The Arrest of NDC’s PC: ‘Worried’ AEI Warns ‘Biased’ Police about ‘Rising Political Temperature’

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A word has gone from the African Electoral Institute (AEI) to the Ghana Police Service (GPS) to discharge its duties with the highest level of professionalism, particularly as “the political temperature” in the country “is heating up” ahead of the general elections.

The advice is contained in a statement issued Monday by the organisation three days after the parliamentary candidate of the opposition National Democratic Congress (NDC) for Awutu Senya East Constituency (ASEC), Philis Naa Koryoo Okunor, was arrested and detained over a pump action gun reportedly found in her car.

The NDC Parliamentary Candidate for Awutu Senya East, Phillis Naa Koryoo Okunor.

The arrest and detention drew strong criticisms from a section of Ghanaians because the police did not take any action when the lawmaker for the same constituency and member of the governing New Patriotic Party (NPP), Mavis Hawa Koomson, ‘unlawfully’ fired warning shots at a voter registration centre on Monday, 20 July 2020.

Mavis Hawa Koomson, MP for Awutu Senya East and Minister for Fisheries and Aquaculture Development.

“The African Electoral Institute (AEI) has viewed the arrest and detention of the National Democratic Congress Parliamentary Candidate for Awutu Senya East (ASEC), Phillis Naa Koryoo Okunor, by the police and matters arising very worrying. The institute believes that state institutions must be allowed to work freely without any underhand dealings or interference by anyone, not even the appointing authority, to keep our country safe for all of us to live safely without fear of intimidation.

“Just as the African Electoral Institute believes that state institutions must be given a free hand to operate, it equally believes that the police should exhibit immense professionalism and candour in the conduct of their lawful duties. The action(s) of the police should be measurable to the alleged offence to prevent or ensure that no other meanings are read into their operations,” said the statement signed by the head of the AEI’s Electoral Security Department, WO1 (Retd) Alhaji Yussif Mahamah.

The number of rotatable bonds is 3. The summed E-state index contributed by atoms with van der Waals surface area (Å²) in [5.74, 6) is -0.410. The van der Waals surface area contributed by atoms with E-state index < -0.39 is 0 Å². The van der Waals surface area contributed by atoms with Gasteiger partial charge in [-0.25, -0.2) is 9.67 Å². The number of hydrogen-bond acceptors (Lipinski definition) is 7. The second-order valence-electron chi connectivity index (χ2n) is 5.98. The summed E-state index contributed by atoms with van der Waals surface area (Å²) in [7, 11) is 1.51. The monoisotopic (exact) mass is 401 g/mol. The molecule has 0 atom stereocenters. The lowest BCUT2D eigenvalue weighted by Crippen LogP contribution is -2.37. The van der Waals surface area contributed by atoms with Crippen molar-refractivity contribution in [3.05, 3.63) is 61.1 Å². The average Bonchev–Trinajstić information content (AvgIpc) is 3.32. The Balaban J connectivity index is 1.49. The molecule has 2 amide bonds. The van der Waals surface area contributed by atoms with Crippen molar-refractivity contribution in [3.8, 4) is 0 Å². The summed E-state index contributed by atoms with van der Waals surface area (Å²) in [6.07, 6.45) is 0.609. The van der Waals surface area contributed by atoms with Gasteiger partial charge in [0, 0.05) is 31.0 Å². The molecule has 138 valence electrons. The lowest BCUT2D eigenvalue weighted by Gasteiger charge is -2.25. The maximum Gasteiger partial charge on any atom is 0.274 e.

The AEI’s statement did not condemn the arrest. But it criticised the “manner” it was handled by the police, saying it left “many Ghanaians in the realms of speculation”.

The AEI’s logo.

It said the police failed to carry the public along by “maybe issuing a press statement in that regard to let Ghanaians and her supporters know what offence” warranted the arrest “or what she is being held for”.

“AEI wishes to point out that the current political temperature is heating up and this should let the police adopt more strategic, tactical and effective ways of going about their duties without suspicion from any quarters to suggest that they are doing the bidding of anyone to the disadvantage of another.

“The African Electoral Institute equally wants to admonish all well-meaning Ghanaians to desist from putting political colours on the activities or operations of the police since such acts make the work of the police difficult and de-motivating,” the statement cautioned.

It stressed: “AEI adds that it is very important for the police to do their work with utmost professionalism. The police must be seen to be fair but firm in the discharge of their duties to underscore their motto, which is:  ‘Service with Integrity’.”

The logo of the Ghana Police Service.

Okunor’s arrest and detention sparked protests at the Cantonments Police Station in Ghana’s capital, Accra, on June 7. In a press statement, the police said she had been cautioned on the “offence of transfer of firearms without authority”.

The police granted her bail with three other persons after the protests and announced it was forwarding her docket to the Attorney-General for advice.

The Inspector General of Police, Dr. George Akuffo Dampare (holding a swagger stick), with some top-ranking police officers.

The NDC parliamentary candidate told reporters that the gun found in her car was licensed. She also explained that she acquired the firearm to protect herself from Hawa Koomson (the lawmaker for the constituency) because the police had failed to protect her when Koomson reportedly attacked her and fired gunshots last year.

Source: Edward Adeti/Media Without Borders/

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